As you explore this site, you may find links to a "page not found" instead of something cool and magickal. For this I apologize. I am very working hard behind the scenes to restore those pages along with a link to their homes on my new website where they can be viewed in full.
Saturday, June 04, 2011
Symbols: Roses; Copper; Turquoise; Sandalwood
Presiding Goddess: Aphrodite
Since 1300 BC, Aprhodite has been worshiped as the ultimate goddess to inspire passion, spark romance, increase physical pleasure, augment inner beauty, and improve sexual self-assurance. Consequently, many artistic depictions show her naked, with erotic overtones. Aphrodite's name means "water born" or "foam born," intimating a connection with the ocean's fertility.
To Do Today:
Follow Greek custom and shower whatever goddess image you have at home with rose petals, or dab it with rose-scented oil. If you don't have a statue, poster, or painting, any visually beautiful object can serve as a proxy. This gesture honors and entreats Aphrodite, who responds by granting good luck, espceially in matters of the heart.
Another tradition is bathing yourself in rose water to emphasize Aphrodite's comeliness (both within and without). Rose water is available at many Asian and international supermarkets. Or you can make it easily by steeping fresh rose petals in warm (not hot) water and straining. If you don't have time for a full bath, just dab a little of the rose water over the region of your heart to emphasize this goddess's love and attractiveness where it can do the most good - in your emotional center.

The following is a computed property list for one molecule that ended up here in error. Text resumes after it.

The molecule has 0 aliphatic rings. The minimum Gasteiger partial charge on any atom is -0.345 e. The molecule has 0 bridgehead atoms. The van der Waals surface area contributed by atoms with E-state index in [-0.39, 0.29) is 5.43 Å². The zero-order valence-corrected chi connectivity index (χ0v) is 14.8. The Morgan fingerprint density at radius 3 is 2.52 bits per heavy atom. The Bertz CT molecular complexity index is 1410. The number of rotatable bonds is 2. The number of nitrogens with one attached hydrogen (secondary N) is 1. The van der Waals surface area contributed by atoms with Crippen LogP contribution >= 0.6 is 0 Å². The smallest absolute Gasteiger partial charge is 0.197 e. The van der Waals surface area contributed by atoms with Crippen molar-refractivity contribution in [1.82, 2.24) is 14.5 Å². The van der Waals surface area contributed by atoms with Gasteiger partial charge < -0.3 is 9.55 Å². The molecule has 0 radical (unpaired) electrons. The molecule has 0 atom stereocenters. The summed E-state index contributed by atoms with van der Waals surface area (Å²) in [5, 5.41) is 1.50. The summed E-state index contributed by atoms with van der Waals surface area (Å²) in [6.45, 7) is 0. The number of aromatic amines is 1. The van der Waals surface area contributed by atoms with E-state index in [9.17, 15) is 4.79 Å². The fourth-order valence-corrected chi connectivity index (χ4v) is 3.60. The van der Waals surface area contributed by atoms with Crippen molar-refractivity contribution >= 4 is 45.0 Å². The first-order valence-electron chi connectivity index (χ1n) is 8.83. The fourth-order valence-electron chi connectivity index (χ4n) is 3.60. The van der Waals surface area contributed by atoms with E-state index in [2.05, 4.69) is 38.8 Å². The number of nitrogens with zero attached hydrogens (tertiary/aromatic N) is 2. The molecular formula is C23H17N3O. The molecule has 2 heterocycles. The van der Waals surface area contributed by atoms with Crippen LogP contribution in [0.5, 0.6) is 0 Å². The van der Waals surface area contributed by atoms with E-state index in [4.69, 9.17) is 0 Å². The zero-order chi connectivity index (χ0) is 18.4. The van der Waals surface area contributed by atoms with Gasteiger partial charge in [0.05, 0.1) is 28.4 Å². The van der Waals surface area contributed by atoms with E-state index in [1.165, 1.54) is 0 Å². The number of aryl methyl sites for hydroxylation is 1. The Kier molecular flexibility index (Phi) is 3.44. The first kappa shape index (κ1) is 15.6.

When researching this post, I found information about the Rosalia that was somewhat different than what is presented in the book, 365 Goddess. According to wikipedia, Rosalia is also the Latin term for the Greek Anthesteria. The Anthesteria is a Festival of Flowers ('Anthê') for Dionysos, focused primarily on opening the new wine and on placating the spirits of the dead. In Roman times, Rosalia was celebrated in the means of honoring the dead. Standards in every legion were gathered around the altar at the center of a military camp and crowned with wreaths of roses. Since similar rites were held at family tombs, this military rite may have been intended to honor fallen comrades.